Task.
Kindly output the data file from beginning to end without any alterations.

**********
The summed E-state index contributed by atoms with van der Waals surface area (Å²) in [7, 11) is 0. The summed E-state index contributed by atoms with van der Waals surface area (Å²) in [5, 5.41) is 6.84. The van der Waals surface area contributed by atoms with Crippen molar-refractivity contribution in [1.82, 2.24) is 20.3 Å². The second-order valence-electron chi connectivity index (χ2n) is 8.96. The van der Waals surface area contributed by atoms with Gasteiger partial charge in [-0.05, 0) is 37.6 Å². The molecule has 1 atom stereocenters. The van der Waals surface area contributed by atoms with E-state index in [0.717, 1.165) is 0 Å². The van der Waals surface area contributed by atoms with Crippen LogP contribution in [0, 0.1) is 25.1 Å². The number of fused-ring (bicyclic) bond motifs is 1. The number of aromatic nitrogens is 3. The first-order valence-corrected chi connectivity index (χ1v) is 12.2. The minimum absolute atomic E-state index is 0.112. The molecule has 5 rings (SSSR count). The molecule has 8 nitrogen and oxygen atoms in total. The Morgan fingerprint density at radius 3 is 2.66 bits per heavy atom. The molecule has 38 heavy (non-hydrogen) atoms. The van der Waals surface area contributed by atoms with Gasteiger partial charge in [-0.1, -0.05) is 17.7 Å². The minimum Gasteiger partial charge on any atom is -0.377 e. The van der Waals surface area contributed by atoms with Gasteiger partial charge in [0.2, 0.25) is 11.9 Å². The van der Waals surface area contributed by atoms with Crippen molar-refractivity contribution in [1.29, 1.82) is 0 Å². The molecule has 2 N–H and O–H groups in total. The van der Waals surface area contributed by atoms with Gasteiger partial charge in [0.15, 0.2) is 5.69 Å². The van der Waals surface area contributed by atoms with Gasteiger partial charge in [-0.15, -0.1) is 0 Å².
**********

The summed E-state index contributed by atoms with van der Waals surface area (Å²) in [7, 11) is 0. The summed E-state index contributed by atoms with van der Waals surface area (Å²) in [5, 5.41) is 6.84. The van der Waals surface area contributed by atoms with Crippen molar-refractivity contribution in [1.82, 2.24) is 20.3 Å². The second-order valence-electron chi connectivity index (χ2n) is 8.96. The van der Waals surface area contributed by atoms with Gasteiger partial charge in [-0.05, 0) is 37.6 Å². The molecule has 1 atom stereocenters. The van der Waals surface area contributed by atoms with E-state index in [0.717, 1.165) is 0 Å². The van der Waals surface area contributed by atoms with Crippen LogP contribution in [0, 0.1) is 25.1 Å². The number of fused-ring (bicyclic) bond motifs is 1. The number of aromatic nitrogens is 3. The first-order valence-corrected chi connectivity index (χ1v) is 12.2. The minimum absolute atomic E-state index is 0.112. The molecule has 5 rings (SSSR count). The molecule has 8 nitrogen and oxygen atoms in total. The Morgan fingerprint density at radius 3 is 2.66 bits per heavy atom. The molecule has 38 heavy (non-hydrogen) atoms. The van der Waals surface area contributed by atoms with Gasteiger partial charge in [-0.1, -0.05) is 17.7 Å². The minimum Gasteiger partial charge on any atom is -0.377 e. The van der Waals surface area contributed by atoms with Gasteiger partial charge in [0.2, 0.25) is 11.9 Å². The van der Waals surface area contributed by atoms with Crippen molar-refractivity contribution in [1.29, 1.82) is 0 Å². The molecule has 2 N–H and O–H groups in total. The van der Waals surface area contributed by atoms with Gasteiger partial charge in [0.15, 0.2) is 5.69 Å². The van der Waals surface area contributed by atoms with Gasteiger partial charge in [-0.15, -0.1) is 0 Å².